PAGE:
Starting with how it might look is a great way to feel out your idea without putting a wet blanket on your creative moment. Drawing and concept work is a fantastic way to realise features you might not have discovered yet.

Functional elements

Figure out some good functional elements and concentrate on those.

Put your extra ideas that will inevitably pop up into a lovely formatted document (or notebook) and let them sit idle for a bit. This way you’re not forgetting about them, but instead letting them ferment. You also don’t need to spend time on “shaving the yak” too early. Let the features creep later on when you’ve got an actual working product/website.

Get it out there!

Get something (anything!) out into the wild. Open source it if you want. Seek feedback from friends/family or better still, potential customers. Give them rewards for helping you. Just get something working as soon as you can, it will help your product survive (you will become accountable for it) and will also help with low motivation which does inevitably rear it’s ugly head at some point.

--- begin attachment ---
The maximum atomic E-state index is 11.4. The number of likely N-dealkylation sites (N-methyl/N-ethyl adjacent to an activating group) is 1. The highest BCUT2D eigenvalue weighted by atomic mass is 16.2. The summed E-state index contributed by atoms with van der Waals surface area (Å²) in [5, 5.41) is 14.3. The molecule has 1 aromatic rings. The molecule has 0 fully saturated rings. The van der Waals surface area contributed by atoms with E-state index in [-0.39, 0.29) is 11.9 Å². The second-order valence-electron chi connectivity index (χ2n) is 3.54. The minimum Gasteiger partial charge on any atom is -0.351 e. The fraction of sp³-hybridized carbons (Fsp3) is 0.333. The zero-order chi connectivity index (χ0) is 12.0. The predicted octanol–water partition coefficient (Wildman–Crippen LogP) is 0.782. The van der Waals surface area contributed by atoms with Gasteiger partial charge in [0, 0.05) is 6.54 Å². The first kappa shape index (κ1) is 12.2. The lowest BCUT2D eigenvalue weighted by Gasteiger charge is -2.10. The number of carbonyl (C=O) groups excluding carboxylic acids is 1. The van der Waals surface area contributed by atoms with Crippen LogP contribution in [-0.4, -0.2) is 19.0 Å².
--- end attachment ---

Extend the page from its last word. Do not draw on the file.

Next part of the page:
Don’t forget to have fun πŸ™‚

It’s called a hobby project for a reason right? It’s not your full time job so don’t take it too seriously!!! Have fun with it! Half the fun is in the hobby.

Why do you think I write this site and work on my projects in my spare time? I could be out watching movies or playing soccer. But I like doing this. It’s what I class as fun which is why I’m so motivated to keep going with it.

Why Am I Doing This?

Or, How I Learned To Stop Worrying And Love The Adventure

How I Learned To Stop Worrying And Love The Adventure

What is the point? I’m sitting here at night. It’s late.

I’ve been considering this topic for the past few weeks. I’m already several months into my first venture which is shaping up to be a lot of fun and a lot of learning. I’m also considering starting a few other ventures that I hope to make some recurring money from.